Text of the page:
OK, you’re retired. Now what?
For many people, their job defines them. People ask what you do after you’re introduced and most people tell you where they work and what their job is. But after retirement, how do you define yourself? Here’s how one executive describes the experience.
About a month after I retired, my husband and I attended a black-tie charity dinner with a couple of old friends. We introduced ourselves to the other couples at our table over glasses of bubbly. As we dived into our grilled-shrimp salads, our new acquaintances kicked off the conversation with the usual question, “So, what do you do?”
After years of being typecast by my profession, I was excited to have a new answer: “I just retired a month ago.”
My dining companions seemed interested at first: “Wow, so what do you do now with all that extra time?”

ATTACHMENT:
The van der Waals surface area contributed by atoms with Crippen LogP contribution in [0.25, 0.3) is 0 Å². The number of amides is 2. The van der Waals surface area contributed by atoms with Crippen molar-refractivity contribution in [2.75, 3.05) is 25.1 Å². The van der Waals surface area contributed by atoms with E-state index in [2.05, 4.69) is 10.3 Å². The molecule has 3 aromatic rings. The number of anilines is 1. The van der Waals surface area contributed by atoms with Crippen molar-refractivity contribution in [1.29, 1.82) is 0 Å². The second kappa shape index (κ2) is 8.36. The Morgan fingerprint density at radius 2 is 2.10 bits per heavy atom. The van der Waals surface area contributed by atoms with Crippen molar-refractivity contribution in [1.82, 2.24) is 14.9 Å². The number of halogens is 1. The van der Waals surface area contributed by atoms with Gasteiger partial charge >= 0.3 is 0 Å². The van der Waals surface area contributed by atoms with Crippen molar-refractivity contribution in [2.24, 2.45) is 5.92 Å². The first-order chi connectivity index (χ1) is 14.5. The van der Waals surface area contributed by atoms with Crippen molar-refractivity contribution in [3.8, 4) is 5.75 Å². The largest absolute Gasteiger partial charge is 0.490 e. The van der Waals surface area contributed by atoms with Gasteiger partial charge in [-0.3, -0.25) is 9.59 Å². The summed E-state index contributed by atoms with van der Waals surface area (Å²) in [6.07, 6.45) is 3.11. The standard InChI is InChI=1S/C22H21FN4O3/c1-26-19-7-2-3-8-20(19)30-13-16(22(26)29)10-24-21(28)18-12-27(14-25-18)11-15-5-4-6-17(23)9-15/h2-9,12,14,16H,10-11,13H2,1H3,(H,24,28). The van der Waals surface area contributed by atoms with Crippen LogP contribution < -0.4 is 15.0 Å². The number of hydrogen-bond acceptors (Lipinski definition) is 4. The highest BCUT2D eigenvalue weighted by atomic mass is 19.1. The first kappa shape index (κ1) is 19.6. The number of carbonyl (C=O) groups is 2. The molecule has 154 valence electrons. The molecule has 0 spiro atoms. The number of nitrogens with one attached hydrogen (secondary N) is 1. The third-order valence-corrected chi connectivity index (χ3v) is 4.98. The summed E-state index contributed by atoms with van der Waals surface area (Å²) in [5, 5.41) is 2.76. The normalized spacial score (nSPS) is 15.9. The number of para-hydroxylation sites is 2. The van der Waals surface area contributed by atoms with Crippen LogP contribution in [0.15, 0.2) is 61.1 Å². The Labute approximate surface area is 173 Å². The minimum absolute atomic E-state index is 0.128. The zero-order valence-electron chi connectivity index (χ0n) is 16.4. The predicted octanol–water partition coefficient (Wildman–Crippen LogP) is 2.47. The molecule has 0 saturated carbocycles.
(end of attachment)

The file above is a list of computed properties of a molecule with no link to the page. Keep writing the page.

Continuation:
I rattled off the list: “Gardening, biking, reading, lunch dates….”
My friend Tom jumped in, “That all sounds like stuff you don’t really have to be retired to do.”
“Yeah, but I don’t have to hurry to squeeze it all in anymore. I can just take each day slowly. In fact, I don’t even get out of my pajamas before noon these days!”
Tom shook his head. “You’re still in your pajamas at noon? I give it six months until you’re back at work again.”
By the time we got to the beef tenderloin and Cabernet, I noticed the conversation was going on all around me, without me. It was mostly about work.
Quite a few people who retire find second careers as consultants, or get offers to work part time in the fields where they are experienced. Others throw themselves into charitable work or follow the hobby that they never had an opportunity to get really good at before. A good friend of mine took a photography course and now is a commercial photographer.
Thanks to vast improvements in medicine, we are living longer, more active lives than ever. The opportunity to live a “second life” sounds like great fun.